When forgiveness is hard, we should remember three things. First, we would likely be embarrassed—and humbled—to see on paper how many times our husbands forgave us when we didn’t deserve it. Marriage is a two-way street, after all.

Second, if we desire forgiveness from God, then we must offer it ourselves (Matt. 6:14-15). We must remember that we’re completely undeserving of God’s forgiveness, of Christ’s sacrifice, yet the moment any Christian asks for forgiveness, it’s freely given (1 Jn. 1:7-9). He loves … we need … he offers … we ask … he hears … we’re forgiven. But, if our policy is to withhold forgiveness from those who seek it, how can we call upon the Father to forgive us?

Finally, we should remember that forgiveness is a choice. Fertilizing your hard feelings is also a choice. The choices we make, whether good or bad, all have consequences—positive or negative. Christ taught this principle when he spoke of the decision all must make of which gate they will enter. “Enter by the narrow gate. For the gate is wide and the way is easy that leads to destruction, and those who enter by it are many. For the gate is narrow and the way is hard that leads to life, and those who find it are few" (Matthew 7:13-14).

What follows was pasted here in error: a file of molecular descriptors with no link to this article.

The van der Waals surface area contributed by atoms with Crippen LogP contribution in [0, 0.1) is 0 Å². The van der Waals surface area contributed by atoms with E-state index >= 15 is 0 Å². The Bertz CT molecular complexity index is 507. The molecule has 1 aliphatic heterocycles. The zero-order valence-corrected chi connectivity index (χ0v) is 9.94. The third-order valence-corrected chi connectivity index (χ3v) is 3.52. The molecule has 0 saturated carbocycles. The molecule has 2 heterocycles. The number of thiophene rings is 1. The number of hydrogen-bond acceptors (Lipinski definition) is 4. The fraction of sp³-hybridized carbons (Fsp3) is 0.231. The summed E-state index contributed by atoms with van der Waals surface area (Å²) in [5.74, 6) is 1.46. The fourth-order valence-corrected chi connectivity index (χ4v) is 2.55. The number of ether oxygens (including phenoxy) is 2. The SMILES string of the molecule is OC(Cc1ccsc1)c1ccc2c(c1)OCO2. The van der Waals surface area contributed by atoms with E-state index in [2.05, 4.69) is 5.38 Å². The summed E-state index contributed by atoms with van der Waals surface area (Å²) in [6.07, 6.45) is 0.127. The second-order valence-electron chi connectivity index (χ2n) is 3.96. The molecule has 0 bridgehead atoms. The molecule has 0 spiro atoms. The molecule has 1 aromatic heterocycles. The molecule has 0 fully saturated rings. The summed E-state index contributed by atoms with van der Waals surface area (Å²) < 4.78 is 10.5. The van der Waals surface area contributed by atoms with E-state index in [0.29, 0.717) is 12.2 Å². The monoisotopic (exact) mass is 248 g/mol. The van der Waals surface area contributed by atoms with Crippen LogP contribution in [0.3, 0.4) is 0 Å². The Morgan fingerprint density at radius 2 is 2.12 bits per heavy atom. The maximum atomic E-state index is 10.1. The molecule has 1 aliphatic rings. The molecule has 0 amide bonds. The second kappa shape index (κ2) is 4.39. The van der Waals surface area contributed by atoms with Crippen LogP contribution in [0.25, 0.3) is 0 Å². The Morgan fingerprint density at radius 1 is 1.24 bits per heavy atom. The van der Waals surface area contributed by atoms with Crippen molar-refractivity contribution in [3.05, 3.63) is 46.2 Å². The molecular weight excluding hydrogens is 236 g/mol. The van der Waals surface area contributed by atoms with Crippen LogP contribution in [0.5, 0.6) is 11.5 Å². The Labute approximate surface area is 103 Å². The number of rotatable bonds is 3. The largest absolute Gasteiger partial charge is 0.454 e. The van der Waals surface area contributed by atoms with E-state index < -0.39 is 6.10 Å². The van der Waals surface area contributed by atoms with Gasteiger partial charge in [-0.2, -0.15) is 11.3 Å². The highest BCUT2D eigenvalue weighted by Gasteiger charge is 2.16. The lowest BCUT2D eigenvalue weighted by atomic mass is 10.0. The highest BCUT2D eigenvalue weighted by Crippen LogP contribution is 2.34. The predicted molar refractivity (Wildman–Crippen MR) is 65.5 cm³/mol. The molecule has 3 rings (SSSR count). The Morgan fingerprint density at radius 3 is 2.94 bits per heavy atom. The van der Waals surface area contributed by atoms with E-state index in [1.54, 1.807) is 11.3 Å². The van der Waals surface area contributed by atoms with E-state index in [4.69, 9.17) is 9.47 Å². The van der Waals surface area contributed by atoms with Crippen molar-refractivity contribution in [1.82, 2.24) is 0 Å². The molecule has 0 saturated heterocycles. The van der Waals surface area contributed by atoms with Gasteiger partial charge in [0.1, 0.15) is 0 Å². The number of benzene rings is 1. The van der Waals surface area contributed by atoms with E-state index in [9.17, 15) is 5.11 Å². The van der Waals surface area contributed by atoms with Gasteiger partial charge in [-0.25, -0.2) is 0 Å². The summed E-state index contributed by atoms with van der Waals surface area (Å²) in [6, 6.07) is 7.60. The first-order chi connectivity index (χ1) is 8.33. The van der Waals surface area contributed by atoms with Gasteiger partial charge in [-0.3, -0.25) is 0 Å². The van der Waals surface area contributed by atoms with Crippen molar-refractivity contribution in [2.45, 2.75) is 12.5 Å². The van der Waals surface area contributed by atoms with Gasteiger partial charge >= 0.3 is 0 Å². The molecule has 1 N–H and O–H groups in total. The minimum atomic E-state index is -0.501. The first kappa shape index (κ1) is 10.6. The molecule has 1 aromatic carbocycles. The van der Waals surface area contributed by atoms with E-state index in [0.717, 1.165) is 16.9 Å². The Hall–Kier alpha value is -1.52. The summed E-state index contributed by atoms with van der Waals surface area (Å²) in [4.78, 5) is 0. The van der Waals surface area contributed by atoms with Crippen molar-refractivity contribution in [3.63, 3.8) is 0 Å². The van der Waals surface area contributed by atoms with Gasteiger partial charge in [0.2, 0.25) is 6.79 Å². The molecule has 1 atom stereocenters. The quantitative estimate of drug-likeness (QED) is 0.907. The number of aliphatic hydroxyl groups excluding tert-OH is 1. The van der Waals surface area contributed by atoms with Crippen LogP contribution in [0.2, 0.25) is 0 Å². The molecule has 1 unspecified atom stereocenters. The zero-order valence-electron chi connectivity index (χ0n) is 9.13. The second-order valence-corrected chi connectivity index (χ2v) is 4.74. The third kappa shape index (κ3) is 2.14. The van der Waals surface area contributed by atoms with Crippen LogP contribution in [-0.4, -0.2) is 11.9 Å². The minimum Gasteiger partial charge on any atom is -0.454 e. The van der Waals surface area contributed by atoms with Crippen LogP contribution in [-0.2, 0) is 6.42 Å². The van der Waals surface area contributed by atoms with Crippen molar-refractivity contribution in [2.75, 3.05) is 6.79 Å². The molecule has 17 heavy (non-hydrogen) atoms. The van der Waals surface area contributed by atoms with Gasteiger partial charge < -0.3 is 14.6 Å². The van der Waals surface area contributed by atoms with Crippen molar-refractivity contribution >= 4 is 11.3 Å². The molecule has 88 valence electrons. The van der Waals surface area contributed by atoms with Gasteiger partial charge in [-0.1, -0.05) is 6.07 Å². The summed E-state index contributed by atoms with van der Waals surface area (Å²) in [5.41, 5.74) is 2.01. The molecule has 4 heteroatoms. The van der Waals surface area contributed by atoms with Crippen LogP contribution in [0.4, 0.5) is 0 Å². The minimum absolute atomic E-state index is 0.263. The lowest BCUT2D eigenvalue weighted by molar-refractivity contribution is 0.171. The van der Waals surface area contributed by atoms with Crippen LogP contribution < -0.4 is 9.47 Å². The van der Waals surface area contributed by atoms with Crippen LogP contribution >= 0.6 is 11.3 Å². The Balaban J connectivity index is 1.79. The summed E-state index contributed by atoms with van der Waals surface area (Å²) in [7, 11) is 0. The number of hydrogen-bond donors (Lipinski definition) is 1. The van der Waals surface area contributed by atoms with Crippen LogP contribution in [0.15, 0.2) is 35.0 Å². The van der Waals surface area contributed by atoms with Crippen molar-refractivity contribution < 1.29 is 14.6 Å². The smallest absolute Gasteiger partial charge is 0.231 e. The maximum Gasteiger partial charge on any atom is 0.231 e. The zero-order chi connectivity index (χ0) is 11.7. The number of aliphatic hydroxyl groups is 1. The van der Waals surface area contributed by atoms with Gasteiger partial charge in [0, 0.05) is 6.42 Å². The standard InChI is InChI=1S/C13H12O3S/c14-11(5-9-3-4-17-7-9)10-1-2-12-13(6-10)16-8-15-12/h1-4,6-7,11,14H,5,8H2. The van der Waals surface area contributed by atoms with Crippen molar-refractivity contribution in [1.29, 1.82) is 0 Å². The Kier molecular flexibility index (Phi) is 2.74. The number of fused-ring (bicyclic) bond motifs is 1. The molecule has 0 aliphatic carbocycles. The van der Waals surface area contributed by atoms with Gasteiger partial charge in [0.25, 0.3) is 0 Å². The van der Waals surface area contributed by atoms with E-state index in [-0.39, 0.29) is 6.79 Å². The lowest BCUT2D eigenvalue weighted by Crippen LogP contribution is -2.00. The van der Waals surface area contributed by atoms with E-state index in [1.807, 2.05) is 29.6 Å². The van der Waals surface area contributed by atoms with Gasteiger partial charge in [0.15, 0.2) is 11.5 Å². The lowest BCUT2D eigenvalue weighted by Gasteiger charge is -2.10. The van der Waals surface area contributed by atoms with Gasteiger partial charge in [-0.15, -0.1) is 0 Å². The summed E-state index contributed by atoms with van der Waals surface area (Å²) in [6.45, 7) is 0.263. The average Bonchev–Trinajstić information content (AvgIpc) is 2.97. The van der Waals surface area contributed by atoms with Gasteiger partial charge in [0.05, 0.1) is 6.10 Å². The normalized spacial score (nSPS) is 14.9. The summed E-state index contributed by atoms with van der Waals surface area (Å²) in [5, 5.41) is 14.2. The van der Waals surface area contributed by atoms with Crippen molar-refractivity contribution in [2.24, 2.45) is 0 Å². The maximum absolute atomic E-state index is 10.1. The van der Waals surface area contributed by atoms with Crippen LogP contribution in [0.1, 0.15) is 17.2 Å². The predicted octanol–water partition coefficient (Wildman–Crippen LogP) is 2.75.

Just as living for Christ is not easy, there will be times when choosing to do right by our marriages will be hard. Bitterness is typical of the masses who spiritually live on Easy Street. It’s effortless to allow our self-talk to spiral out of control. It’s often perceived to be more comforting to lick our wounds, dig our heels in, and fight for the validation we seek. Holding grudges and being the “victim” isn’t hard for most. Yet a life, and a marriage, that willingly walks the wide and easy gate must remember it’s a life that leads to destruction.

That destruction may manifest itself in years of unhappiness, a lack of fulfillment, a loveless marriage, or even one filled with contempt that acts out in injurious ways. This cold existence can make one vulnerable to a sinful relationship with another and could ultimately carry an eternal cost.
Many are blinded to the reality that a marriage filled with bitter resentment has consequences that often reach beyond the spouse—on whom their anger is focused.